42 y/o, married, retirement portfolio = 43 x annual expenses
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Old 05-14-2009, 09:38 AM   #8
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I have no idea if the $ will weaken in the future or not, but here are some things that seem obvious to me .. please correct me if I'm wrong

- Imports become more expensive: Since we currently have a declining manufacturing base, this means that a lot of what we buy will be more expensive. On the other hand, as the $ weakens, our exports should be more attractively priced and local manufacturing could rise.. but it will take time.

- A lot of the domestic companies we own (large cap) get close to half their revenues abroad. Those revenues/profits will see an increase when converted to a $, so stock prices should benefit. A similar story for international stock - as the price increases abroad, the $ valuation will rise even more.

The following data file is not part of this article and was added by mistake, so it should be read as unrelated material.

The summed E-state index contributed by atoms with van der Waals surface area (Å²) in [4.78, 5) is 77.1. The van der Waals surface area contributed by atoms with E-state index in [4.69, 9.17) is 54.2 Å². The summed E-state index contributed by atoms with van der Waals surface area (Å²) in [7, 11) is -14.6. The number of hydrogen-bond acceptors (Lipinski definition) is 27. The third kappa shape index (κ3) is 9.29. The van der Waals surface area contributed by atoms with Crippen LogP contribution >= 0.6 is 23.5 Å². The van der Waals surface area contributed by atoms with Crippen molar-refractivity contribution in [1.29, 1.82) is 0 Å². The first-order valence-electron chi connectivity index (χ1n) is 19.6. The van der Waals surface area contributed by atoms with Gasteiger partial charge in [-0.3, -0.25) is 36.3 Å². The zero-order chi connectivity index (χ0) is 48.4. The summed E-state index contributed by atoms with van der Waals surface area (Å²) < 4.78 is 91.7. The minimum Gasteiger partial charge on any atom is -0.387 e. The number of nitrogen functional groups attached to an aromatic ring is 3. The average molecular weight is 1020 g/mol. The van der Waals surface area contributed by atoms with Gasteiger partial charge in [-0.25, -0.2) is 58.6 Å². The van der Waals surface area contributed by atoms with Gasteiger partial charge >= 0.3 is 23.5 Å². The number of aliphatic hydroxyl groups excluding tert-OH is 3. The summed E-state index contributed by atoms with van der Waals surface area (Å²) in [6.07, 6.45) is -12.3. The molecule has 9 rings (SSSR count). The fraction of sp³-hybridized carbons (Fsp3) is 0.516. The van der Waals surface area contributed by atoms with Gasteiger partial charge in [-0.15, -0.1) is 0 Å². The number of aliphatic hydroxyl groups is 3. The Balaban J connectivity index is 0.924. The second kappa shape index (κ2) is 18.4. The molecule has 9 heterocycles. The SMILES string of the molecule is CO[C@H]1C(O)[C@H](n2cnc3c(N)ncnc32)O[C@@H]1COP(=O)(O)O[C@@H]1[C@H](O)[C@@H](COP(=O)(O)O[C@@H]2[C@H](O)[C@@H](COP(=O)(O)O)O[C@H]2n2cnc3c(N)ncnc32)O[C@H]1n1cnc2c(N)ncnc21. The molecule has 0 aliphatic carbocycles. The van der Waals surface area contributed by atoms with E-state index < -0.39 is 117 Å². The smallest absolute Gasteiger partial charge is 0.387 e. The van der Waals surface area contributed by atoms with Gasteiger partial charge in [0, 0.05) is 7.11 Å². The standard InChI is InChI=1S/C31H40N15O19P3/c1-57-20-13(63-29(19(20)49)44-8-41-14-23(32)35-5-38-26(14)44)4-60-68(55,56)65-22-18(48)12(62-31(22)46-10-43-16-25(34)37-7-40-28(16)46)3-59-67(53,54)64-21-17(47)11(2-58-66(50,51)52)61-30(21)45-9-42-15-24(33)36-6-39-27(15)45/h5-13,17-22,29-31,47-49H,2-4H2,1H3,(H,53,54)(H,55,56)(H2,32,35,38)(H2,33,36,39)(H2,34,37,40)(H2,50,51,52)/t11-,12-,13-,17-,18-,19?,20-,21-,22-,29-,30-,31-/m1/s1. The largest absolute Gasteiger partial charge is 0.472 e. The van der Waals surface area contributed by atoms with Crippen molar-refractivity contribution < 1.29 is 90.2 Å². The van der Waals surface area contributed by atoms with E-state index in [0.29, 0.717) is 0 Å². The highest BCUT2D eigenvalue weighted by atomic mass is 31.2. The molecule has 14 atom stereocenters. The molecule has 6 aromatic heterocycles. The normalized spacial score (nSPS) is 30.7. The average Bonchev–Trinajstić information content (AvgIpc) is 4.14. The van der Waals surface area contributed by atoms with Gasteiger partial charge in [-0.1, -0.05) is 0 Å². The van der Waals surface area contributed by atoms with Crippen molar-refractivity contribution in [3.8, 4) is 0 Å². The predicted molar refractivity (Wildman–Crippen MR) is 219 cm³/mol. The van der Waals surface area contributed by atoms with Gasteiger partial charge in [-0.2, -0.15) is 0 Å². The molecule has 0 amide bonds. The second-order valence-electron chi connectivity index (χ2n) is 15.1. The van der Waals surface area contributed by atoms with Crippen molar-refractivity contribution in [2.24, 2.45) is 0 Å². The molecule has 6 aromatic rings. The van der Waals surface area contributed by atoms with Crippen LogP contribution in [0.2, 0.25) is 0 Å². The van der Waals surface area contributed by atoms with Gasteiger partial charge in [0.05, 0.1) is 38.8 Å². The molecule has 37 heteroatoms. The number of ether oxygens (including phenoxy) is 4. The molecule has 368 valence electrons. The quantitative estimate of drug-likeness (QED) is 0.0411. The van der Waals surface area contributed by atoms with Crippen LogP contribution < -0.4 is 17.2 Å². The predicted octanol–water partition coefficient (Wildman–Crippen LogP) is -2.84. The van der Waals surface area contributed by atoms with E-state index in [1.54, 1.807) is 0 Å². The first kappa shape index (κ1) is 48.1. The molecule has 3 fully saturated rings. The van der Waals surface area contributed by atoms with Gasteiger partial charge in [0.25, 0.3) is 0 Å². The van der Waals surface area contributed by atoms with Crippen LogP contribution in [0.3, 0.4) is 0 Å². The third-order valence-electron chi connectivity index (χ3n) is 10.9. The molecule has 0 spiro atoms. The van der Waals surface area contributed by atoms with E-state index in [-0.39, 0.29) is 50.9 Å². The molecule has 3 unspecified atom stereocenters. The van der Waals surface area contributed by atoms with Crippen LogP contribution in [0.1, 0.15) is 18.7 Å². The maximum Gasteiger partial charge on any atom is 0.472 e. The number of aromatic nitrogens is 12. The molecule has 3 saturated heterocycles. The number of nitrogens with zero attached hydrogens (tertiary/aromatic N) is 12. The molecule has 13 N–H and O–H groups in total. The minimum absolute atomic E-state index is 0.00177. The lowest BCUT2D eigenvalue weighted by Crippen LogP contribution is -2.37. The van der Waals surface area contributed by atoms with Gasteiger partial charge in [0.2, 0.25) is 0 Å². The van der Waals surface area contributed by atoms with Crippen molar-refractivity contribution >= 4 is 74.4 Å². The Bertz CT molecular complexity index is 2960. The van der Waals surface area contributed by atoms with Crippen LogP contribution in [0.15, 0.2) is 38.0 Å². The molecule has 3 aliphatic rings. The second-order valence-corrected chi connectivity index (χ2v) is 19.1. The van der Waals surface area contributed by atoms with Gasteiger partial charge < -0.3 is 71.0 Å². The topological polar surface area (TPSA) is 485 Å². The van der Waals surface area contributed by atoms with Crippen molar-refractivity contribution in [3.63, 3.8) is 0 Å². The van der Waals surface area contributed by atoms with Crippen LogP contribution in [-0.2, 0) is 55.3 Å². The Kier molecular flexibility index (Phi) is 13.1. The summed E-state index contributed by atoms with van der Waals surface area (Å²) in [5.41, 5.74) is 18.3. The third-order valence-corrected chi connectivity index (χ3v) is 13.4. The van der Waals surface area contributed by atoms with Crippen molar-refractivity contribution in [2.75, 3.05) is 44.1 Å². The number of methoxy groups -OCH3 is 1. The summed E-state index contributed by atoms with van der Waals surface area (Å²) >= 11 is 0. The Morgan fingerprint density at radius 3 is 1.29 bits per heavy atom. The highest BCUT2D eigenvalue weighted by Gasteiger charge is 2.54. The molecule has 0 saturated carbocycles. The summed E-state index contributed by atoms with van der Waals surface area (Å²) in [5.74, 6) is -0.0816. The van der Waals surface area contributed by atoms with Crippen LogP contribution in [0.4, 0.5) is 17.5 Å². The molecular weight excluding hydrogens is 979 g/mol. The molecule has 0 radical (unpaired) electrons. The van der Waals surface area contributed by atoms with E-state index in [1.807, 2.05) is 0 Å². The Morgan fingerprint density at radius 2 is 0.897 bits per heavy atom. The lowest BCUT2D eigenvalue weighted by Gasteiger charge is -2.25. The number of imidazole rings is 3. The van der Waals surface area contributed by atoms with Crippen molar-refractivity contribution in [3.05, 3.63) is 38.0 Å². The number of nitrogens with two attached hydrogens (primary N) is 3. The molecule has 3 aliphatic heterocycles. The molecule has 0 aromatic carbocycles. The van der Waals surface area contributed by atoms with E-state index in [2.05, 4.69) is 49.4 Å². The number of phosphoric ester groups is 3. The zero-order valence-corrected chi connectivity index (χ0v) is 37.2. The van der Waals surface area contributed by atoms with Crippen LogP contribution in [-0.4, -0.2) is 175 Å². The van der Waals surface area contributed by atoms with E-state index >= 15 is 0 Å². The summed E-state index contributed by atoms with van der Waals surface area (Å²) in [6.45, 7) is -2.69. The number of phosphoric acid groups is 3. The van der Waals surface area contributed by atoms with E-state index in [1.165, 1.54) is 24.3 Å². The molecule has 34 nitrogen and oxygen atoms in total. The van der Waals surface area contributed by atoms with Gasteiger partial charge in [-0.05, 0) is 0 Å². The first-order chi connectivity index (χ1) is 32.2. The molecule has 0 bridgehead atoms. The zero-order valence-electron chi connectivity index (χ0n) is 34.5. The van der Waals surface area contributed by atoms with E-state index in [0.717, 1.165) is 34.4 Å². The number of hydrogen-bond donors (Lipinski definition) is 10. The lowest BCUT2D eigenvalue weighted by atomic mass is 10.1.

- I've heard that interest rates will rise here as the $ falls in value. That will be bad for the economy and for domestic stocks (at least partially based on domestic businesses suffering). It translates into higher interest/dividend rates which could be good as long as you're not long on nominal bonds.

- Traveling abroad becomes more expensive, but there are plenty of places in the world that have a lower cost of living than we do - at least today.

There are other aspects that are interesting to me, but I don't have a feel for how a lowered $ will impact them. My biggest consideration continues to be the cost of healthcare and tax rates, and I have no idea how a declining $ will affect them.